Sunday, May 10, 2015
But did you know Monday is actually a great day for people who are unemployed? According to a survey by Bright.com, 30 percent of job applicants who apply on a Monday have a good chance of making it to the next stage in the hiring process. Getting your application in at the beginning of the week gives it the best opportunity to be seen by a fresh pair of eyes and ahead of all of those other applicants who wait until the latter part of the week to submit theirs. Applications that come in later may have a higher chance of falling between the cracks or getting pushed aside.
Anyone who hopes to get a job today must have access to the Internet. Many employers only post their jobs online, and a large percentage only allow people to apply through their web-based application. The good thing about getting your application in on Monday is you can do it right from home--provided you have a computer. Job sites like Indeed.com and SimplyHired.com make it easy for us to job search and apply wearing our pajamas if we want to.
One final point: Make sure you tailor your resume to fit the specific job you're applying for. There is no such thing as a one-size-fits-all anymore. Your resume is marketing document and you want to make sure it's marketing you properly to each job. Don't make it too long, focus on achievements, and leave off the objective. Remember the average person looks at a resume for less than a minute, so bullet points are better than paragraphs. Remember to check your spelling and grammar.
Happy job hunting and good luck!
Friday, May 08, 2015
Putting your address on your resume is a good way to be discriminated against when it comes to being considered for a job you've applied for. Why? Because an employer may have a preconceived notion about where you live and how that might impact their Company.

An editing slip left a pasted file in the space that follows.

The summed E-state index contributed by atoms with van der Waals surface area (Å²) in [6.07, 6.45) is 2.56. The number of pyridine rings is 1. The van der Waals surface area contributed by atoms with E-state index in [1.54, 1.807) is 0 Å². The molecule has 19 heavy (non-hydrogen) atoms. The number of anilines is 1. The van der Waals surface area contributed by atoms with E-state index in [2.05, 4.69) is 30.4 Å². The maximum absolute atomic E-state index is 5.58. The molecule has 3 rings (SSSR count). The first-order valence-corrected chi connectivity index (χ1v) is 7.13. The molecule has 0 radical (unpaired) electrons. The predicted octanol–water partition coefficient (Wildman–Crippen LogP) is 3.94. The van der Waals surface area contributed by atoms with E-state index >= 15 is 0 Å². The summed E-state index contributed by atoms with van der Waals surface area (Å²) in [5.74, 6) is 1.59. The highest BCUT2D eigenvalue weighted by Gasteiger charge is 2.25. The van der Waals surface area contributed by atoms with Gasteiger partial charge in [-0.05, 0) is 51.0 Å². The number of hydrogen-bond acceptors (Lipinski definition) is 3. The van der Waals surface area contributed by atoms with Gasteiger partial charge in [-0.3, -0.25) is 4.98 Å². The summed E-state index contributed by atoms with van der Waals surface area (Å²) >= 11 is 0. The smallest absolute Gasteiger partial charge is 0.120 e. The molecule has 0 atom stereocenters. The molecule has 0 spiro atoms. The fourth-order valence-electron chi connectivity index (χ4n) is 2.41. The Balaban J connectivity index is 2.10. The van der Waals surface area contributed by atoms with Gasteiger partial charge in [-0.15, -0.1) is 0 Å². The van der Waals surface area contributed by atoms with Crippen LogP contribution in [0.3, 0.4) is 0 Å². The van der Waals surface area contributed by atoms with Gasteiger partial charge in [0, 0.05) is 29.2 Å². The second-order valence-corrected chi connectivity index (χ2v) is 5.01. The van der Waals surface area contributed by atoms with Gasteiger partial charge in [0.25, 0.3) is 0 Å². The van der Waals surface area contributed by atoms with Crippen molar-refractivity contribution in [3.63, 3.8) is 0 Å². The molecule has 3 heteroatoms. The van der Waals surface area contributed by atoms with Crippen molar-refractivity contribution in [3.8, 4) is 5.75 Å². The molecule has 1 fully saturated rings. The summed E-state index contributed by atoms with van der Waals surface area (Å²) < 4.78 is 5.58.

Say it ain't so Joe!
Oh, but it is. They call it Economic Profiling: Let's say you live in or very close to an area that is known for having a high crime rate and you're applying for a bank job. That potential employer may fear that you will bring a certain "element" to their business because of that street address. You could be applying for ANY job for that matter and an employer may exclude simply because of your geography.
When you include your street address on your resume, employers can use online search engines (like zillow.com) to determine the value of your property, the median income in your neighborhood or how much you paid for your home. If you live in a lower income area, companies can assume that you will accept a lower salary offer. The same holds true if you live in an a very upscale community. They might overlook you thinking they can’t afford your salary requirements.
Another reason you shouldn't put your address on your resume: The employer may think it's too far for you to commute, especially if you have to rely on others to get you to and from work.
The bottom line is that you control your contact information. All an potential employer needs is your phone number, city, and state, and email address.
Good luck and happy job hunting!